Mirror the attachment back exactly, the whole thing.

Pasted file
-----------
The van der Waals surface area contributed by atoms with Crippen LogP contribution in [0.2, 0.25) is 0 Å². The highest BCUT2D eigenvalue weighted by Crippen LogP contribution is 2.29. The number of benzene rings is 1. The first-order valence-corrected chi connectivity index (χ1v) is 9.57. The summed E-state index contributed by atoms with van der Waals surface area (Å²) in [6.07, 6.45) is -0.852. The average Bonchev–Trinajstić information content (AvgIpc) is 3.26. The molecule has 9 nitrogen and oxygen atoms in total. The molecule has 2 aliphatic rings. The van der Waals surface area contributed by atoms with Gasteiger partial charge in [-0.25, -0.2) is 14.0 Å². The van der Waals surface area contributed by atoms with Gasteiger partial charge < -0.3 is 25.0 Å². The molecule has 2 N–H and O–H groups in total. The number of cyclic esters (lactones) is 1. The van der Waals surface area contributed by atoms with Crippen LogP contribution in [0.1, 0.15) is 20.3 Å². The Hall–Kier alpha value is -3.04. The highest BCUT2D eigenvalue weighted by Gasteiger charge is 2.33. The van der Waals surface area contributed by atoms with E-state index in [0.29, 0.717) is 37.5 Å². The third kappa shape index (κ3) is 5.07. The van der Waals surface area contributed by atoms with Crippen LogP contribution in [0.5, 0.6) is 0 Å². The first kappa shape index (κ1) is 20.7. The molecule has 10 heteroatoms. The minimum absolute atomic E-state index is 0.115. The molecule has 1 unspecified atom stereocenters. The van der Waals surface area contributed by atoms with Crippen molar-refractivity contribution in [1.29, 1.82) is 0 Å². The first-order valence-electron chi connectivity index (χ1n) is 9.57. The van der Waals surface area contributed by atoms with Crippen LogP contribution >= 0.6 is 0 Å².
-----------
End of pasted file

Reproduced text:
The van der Waals surface area contributed by atoms with Crippen LogP contribution in [0.2, 0.25) is 0 Å². The highest BCUT2D eigenvalue weighted by Crippen LogP contribution is 2.29. The number of benzene rings is 1. The first-order valence-corrected chi connectivity index (χ1v) is 9.57. The summed E-state index contributed by atoms with van der Waals surface area (Å²) in [6.07, 6.45) is -0.852. The average Bonchev–Trinajstić information content (AvgIpc) is 3.26. The molecule has 9 nitrogen and oxygen atoms in total. The molecule has 2 aliphatic rings. The van der Waals surface area contributed by atoms with Gasteiger partial charge in [-0.25, -0.2) is 14.0 Å². The van der Waals surface area contributed by atoms with Gasteiger partial charge < -0.3 is 25.0 Å². The molecule has 2 N–H and O–H groups in total. The number of cyclic esters (lactones) is 1. The van der Waals surface area contributed by atoms with Crippen LogP contribution in [0.1, 0.15) is 20.3 Å². The Hall–Kier alpha value is -3.04. The highest BCUT2D eigenvalue weighted by Gasteiger charge is 2.33. The van der Waals surface area contributed by atoms with E-state index in [0.29, 0.717) is 37.5 Å². The third kappa shape index (κ3) is 5.07. The van der Waals surface area contributed by atoms with Crippen LogP contribution in [0.5, 0.6) is 0 Å². The first kappa shape index (κ1) is 20.7. The molecule has 10 heteroatoms. The minimum absolute atomic E-state index is 0.115. The molecule has 1 unspecified atom stereocenters. The van der Waals surface area contributed by atoms with Crippen molar-refractivity contribution in [1.29, 1.82) is 0 Å². The first-order valence-electron chi connectivity index (χ1n) is 9.57. The van der Waals surface area contributed by atoms with Crippen LogP contribution >= 0.6 is 0 Å².